But in addition to loving her favorite foods, Aleita has also discovered that whatever is on your plate perhaps tastes better than what she herself just consumed. Take for example, breakfast. She usually gets some choice of what she has, within reason (she knows better than to ask for, say, pancakes, on a weekday morning.) Ordinarily, she will eat a bowl of oatmeal or cereal, or perhaps an English muffin with jelly. No matter what she has just eaten though, it never stops her from coming around to my side of the table when she is finished and asking for a bite of whatever I am eating. Sometimes it is the very same thing that she herself just ate. Sometimes it is a different type of cereal - - no matter. She will beg, whine and cajole until she is either given a bite, or sent to the other room so that she doesn't stand there and stare at you as you finish your meal.
That glass of water that you're drinking? She wasn't thirsty until she saw you with one. Now she would like a drink of yours, please and thank you. Ask her mid-afternoon if she would like some carrots or an apple and the answer is usually "no thank you." However, walk into the room while you are eating the aforementioned food and she immediately has to have some as well.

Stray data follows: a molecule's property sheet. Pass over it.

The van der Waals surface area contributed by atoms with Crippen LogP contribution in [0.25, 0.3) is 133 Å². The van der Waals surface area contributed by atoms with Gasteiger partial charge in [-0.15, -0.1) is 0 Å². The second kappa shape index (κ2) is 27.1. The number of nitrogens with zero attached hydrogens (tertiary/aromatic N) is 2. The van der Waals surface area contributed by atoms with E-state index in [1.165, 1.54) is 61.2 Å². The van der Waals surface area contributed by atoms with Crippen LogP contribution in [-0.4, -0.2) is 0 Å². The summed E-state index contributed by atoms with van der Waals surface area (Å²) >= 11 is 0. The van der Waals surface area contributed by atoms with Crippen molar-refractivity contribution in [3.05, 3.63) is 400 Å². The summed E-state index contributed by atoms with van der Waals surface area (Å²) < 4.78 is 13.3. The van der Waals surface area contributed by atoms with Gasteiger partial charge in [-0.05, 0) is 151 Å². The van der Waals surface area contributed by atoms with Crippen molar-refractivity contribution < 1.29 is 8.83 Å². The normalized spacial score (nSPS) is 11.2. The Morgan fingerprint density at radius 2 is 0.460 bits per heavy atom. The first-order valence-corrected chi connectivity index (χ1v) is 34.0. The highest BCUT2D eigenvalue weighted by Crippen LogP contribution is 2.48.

The same holds true in restaurants. Soup or salad come with your meal? Guess who is going to ask you for a bite? You got mashed potatoes while she chose the fries? Hers are good, but she wants to try a bite of yours just to make sure she isn't missing anything. She of course, likes the burger she is eating, but she needs to know how the chicken pot pie you are eating tastes as well. Again...and again...and again.
I know that we are to blame for allowing it to be so. We have surpassed so many other common mistakes that often drag parents down, like allowing your kid to sleep in bed with you or serving them hot dogs or chicken nuggets for every meal because they refuse to eat anything else; I guess we were due.